Three weeks ago, I was considering a double major. Torn between my love (and apparent knack for) history and my fascination with (and practicality of) political science, I wondered if I could just do both. The general response from everyone I asked was a shaky, “Well, if you think you can do it…” Of course, double-majoring didn’t seem to be an easy feat, so I honestly didn’t know what to do.
Let us first note that my school was ranked by a very credible source (I’d tell you but then you might guess my school, and that’s an automatic greenlight for my Russian sniper…) as one of the top fifteen schools with the most difficult general education requirements. Not only does the university have all of its students complete a “core” group of classes, each college within the university sets its own requirements as well; as it were, my college essentially asks for the university core twice over (double lit, double math, etc.).
Then, of course, you have to actually take classes to fulfill your major. A history or a poli-sci major is 33 credits, or eleven separate classes; now, double that, and you’re looking at a whopping 66 credit hours, or twenty-two necessary classes. This isn’t even taking into consideration a minor (because who double-majors AND tacks on a minor, right?!).
I’d emailed my adviser about potentially double-majoring, and she said she’d draw up a tentative four-year outline to see how I would have plan out my semesters in order to fit two majors. I was scheduled to meet with her today, and on my way to her office, I began to practice how I would tell her I wasn’t double-majoring after all. Somehow, I just didn’t think I could handle taking maxed-out semesters and summer school courses just to make sure I could graduate on time.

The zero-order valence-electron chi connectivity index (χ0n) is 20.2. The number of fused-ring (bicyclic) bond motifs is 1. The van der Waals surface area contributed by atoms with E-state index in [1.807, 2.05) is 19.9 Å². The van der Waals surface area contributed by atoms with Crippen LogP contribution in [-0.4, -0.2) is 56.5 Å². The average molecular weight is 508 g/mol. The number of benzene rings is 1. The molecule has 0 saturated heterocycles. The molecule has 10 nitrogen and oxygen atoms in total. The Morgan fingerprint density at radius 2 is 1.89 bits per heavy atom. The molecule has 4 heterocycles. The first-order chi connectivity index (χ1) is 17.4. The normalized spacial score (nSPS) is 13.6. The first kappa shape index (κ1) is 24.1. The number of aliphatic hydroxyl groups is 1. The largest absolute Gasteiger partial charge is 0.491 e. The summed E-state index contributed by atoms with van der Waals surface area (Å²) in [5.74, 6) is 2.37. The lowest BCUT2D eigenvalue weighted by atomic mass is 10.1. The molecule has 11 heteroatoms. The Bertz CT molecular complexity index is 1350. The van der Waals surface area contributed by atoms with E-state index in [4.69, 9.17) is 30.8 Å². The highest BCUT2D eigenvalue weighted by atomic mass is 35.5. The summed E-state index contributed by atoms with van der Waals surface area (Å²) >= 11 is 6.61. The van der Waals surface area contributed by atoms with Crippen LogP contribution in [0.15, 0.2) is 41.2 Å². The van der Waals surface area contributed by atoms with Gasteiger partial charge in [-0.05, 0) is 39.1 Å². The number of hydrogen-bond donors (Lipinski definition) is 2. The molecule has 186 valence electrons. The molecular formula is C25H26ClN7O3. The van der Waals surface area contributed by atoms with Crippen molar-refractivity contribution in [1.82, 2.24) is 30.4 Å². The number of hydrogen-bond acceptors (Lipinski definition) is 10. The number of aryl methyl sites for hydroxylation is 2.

“I made your outline,” she said, looking through the manila student file with my name on it. “So you know, I did triple-check this to make sure all your graduation requirements were fulfilled. And…”
I bit my bottom lip, dreading to hear the words “summer school”, “eighteen-credit semesters,” or worse, “fifth year.” There was no way on earth I was taking a fifth undergrad year. No way.
“…it’s perfect.” My eyes widened. My adviser continued. “You could very easily fit in two majors and not even have to take summer school. In fact, you could even add in a minor and you’d still be taking really light courseloads. See?”
She handed me the outline, and I looked it over. It wasn’t a lie. All of my required classes were there, and just as she’d said, my semesters were on the lighter side; in fact, my senior year could consist of two twelve-credit semesters, which were so light that they almost qualified me as a part-time, rather than full-time, student.
“It’s all your AP credits,” she explained when I failed to respond. “You came in with fifteen AP credits before you even set foot here in August. That’s exactly one semester. And with your language placement, that’s another chunk of credits you don’t need to take. Now, were you considering a minor?”
“Theology,” I whispered, still unable to wrap my head around what I was seeing.
“Great! Let me just calculate that…” she took back the outline and added in the classes for a theology minor. “Yep,” she affirmed, “you can do that. A double major and a minor puts you at 129 credits by the end of senior year.” (To graduate, I need 128.)
So, ladies and gents, it looks like my academic career has been decided: a double major in history and political science, and a minor in theology, along with the declaration of pre-law.
Alright. Now… let me just step away for a moment and let that entire sentence sink into my head…